Have you ever had the experience of sitting down in front of the television to enjoy a sandwich and some news anchor announces the death of someone famous? But – you have no idea who the person was? Oh, man – happens to us all the time. In similar fashion I’m asked quite often if I know of this person or that and I’m left scratching my head. Recently, while I was on Skype with our number two son, we were talking about shelters for abused women.
“Have you heard of Erin Pizzey?” he asked.
I had not.
“She opened one of the first shelters for women in the UK.”
Hmmm. This might be a person I should know about, I thought. Our women’s group at church has been making no sew blankets for a local women’s shelter for quite a while now and perhaps some shelter history would be a good thing.
Then I was asked if I knew how many similar shelters there were for men and again I had to profess my ignorance.
“There aren’t any,” he said. “Men live under bridges.”
Wow, really? I vowed to find out more about that - and Erin Pizzey. And what has one to do with the other? Take a minute to read one of these.
Here’s an excerpt from the national Post article:
. . . that the tendency to violence in intimate relationships is bilateral and rooted in individual dysfunction: Men and women with personality disorders and/or family histories of violence are equally likely to be violent themselves, or seek violent partners. [Don Dutton]
And from Wikipedia:
Pizzey has been the subject of death threats and boycotts because of her research into the claim that most domestic violence is reciprocal, and that women are equally capable of violence as men. Pizzey has said that the threats were from militant feminists.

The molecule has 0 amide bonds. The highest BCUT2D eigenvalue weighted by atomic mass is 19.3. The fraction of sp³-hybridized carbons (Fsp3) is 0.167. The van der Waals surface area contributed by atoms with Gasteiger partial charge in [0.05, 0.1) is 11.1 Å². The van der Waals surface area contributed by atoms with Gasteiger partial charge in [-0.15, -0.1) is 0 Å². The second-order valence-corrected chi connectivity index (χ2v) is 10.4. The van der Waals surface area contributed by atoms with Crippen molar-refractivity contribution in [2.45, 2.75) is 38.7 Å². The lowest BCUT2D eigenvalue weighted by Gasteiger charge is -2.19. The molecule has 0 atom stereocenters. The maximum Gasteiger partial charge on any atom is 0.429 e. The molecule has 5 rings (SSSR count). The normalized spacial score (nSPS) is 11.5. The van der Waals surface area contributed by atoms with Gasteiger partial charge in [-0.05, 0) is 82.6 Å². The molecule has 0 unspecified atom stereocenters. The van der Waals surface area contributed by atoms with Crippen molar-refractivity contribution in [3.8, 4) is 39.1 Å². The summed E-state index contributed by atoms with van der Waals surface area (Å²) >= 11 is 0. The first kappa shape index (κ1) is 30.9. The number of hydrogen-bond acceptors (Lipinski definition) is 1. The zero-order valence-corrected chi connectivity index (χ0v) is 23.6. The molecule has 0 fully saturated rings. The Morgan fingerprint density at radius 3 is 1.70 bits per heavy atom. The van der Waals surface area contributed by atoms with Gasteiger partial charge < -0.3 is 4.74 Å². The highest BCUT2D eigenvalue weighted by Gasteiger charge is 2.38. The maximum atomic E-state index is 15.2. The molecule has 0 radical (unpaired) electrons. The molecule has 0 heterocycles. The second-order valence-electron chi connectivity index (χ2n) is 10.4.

I don’t like to do “issues” on my blog. I much prefer to stay light hearted or just plain entertaining. But I’m not blind to what goes on in the world. I know a loaded-to-one side report when I see it. I think it’s dreadful that this woman was unable to seek allies in the place where she probably thought she would naturally have them – in modern feminism. Sorry, didn’t happen. Granted, she’s in her 70’s now and perhaps things were tougher to get across many years ago. But, honestly, do we want to remain in the dark about this? It is not to anyone’s credit to ignore half of those abused because they happen to be men. We’re better than that – or should be.
Here’s another link that sheds some light.
Things will only change if we turn from what we’ve always thought was true and get ourselves educated. This is my small part. If you think you know a man who's being abused at home - be on his side. Pray for him and urge him to get help.
Thank you for reading.
Image: Free Digital Photos